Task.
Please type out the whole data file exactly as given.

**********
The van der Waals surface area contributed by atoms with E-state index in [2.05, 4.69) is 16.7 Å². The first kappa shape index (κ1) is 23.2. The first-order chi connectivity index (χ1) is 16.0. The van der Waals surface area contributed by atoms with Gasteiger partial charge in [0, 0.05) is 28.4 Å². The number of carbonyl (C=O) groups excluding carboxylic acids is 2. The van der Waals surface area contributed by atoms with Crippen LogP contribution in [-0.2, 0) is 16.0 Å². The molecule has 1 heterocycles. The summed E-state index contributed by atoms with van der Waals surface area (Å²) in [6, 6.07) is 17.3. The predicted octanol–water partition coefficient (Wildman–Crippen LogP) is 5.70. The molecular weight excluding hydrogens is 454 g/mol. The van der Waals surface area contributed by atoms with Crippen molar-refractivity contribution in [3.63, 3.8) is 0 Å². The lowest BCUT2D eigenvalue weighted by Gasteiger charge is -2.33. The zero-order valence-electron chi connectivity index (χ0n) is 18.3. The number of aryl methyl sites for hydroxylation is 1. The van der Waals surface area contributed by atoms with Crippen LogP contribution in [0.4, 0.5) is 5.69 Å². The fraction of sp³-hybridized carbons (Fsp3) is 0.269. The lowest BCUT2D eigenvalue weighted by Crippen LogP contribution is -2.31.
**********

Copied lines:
The van der Waals surface area contributed by atoms with E-state index in [2.05, 4.69) is 16.7 Å². The first kappa shape index (κ1) is 23.2. The first-order chi connectivity index (χ1) is 16.0. The van der Waals surface area contributed by atoms with Gasteiger partial charge in [0, 0.05) is 28.4 Å². The number of carbonyl (C=O) groups excluding carboxylic acids is 2. The van der Waals surface area contributed by atoms with Crippen LogP contribution in [-0.2, 0) is 16.0 Å². The molecule has 1 heterocycles. The summed E-state index contributed by atoms with van der Waals surface area (Å²) in [6, 6.07) is 17.3. The predicted octanol–water partition coefficient (Wildman–Crippen LogP) is 5.70. The molecular weight excluding hydrogens is 454 g/mol. The van der Waals surface area contributed by atoms with Crippen molar-refractivity contribution in [3.63, 3.8) is 0 Å². The lowest BCUT2D eigenvalue weighted by Gasteiger charge is -2.33. The zero-order valence-electron chi connectivity index (χ0n) is 18.3. The number of aryl methyl sites for hydroxylation is 1. The van der Waals surface area contributed by atoms with Crippen LogP contribution in [0.4, 0.5) is 5.69 Å². The fraction of sp³-hybridized carbons (Fsp3) is 0.269. The lowest BCUT2D eigenvalue weighted by Crippen LogP contribution is -2.31.